What’s that Smell? It’s Houston!

Just another Monday in Houston? Last week we started the week out with calls from citizens concerned about an odor over Houston. People smelled the odor from downtown Houston, to the Heights, to Katy. They described it as like “burning rubber,” “mothballs,” or just “acrid.” (So many people were describing the smell, in fact, that we shared our “Odor Description Wheel” to help them.)

As usual, people immediately began speculating about the cause of the odor. We tend to follow these conversations on Twitter, one of the best spots for minute-to-minute updates on developing news stories. Early speculation blamed agricultural fires in Mexico and a gas leak at the Valero refinery. We called the Community Awareness and Emergency Response (CAER) Line to see if any messages had been posted.

By 11 AM LyondellBasell had posted a message to the CAER line about a release with possible odor at their chemical plant in Channelview. This, combined with an early conversation we had with the City of Houston, led us to believe Lyondell was most likely the cause. That turned out to be wrong, but in the minutes after an incident, who can tell?Memorial Villages Shelter in Place

Before noon, we heard from the Houston Fire Department that the smell was not harmful. This allayed our immediate concerns, and hopefully those of others as well. By the time the Fire Department spoke, precautionary shelter-in-place order had already been issued in Katy and Memorial Villages.

Sometimes we hear from a company almost immediately that there are “no offsite impacts to the community.” These initial assurances sometimes seem like knee-jerk responses based on little or no information. We feel very different when first responders assess a situation. We were also hearing from Harris County around this time that they had started monitoring as well.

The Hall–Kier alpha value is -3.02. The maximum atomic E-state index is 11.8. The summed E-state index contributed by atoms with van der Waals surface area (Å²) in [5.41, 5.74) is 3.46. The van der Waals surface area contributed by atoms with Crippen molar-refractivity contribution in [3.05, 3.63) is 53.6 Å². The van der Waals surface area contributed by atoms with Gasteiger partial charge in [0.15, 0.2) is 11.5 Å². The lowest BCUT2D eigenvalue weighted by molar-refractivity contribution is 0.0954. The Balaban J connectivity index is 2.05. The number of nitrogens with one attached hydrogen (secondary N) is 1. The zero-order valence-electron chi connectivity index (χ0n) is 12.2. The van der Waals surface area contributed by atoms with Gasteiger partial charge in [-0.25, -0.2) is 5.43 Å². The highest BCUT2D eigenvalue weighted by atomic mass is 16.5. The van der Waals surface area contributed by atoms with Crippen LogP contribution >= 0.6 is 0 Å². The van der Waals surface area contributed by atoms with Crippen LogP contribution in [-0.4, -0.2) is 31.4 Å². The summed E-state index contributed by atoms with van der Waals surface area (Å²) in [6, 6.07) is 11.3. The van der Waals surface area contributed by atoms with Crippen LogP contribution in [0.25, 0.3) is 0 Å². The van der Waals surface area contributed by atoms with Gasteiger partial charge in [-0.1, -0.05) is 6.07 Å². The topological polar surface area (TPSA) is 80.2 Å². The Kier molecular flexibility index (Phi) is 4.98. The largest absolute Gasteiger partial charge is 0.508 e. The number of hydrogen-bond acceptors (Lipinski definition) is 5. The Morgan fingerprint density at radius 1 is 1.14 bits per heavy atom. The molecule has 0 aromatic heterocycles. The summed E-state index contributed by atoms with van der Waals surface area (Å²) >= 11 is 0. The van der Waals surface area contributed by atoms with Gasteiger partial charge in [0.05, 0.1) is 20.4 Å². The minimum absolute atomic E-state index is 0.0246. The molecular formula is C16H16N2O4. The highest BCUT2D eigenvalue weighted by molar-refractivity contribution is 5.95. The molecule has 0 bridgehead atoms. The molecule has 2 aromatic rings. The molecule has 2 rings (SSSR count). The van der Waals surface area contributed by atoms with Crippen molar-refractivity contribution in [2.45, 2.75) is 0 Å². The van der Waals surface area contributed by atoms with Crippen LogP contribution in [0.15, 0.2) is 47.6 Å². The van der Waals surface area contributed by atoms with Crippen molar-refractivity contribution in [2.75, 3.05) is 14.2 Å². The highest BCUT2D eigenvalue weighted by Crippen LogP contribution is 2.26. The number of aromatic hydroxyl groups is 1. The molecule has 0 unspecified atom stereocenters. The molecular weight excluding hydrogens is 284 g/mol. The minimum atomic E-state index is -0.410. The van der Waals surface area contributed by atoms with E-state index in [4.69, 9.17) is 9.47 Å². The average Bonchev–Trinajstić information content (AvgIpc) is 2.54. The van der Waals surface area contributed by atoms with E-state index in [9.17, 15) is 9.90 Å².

Still, the incident left people to wonder: this one wasn’t harmful, but what happens during an event that is? Our answer is that better systems are needed to notify the public:

We also want people in Houston who were affected by the odor to file complaints with state and local regulators. People weren’t just complaining about a bad odor. There were numerous reports of health effects as well:

 

During and after the event, our main message to the public was the same as it often is during events like these: file a complaint!

With enough complaints and public pressure, we can hold companies accountable for these incidents. Complaints lead to investigations, and investigations lead to fines. Fines cost businesses money, and that creates an incentive to change behavior. Furthermore, oftentimes the only way the public will every learn about an event is if complaints are filed and followed through with. We have asked the city and the county numerous times since this incident what the conclusion was about who caused the odor. No one has been able to give us an answer. Investigations are “ongoing.”

We know that these things take time, and that memories are short. In another week or two, our local regulators may have an answer for us. In that time, will anybody still care, or will they have moved on to the next event?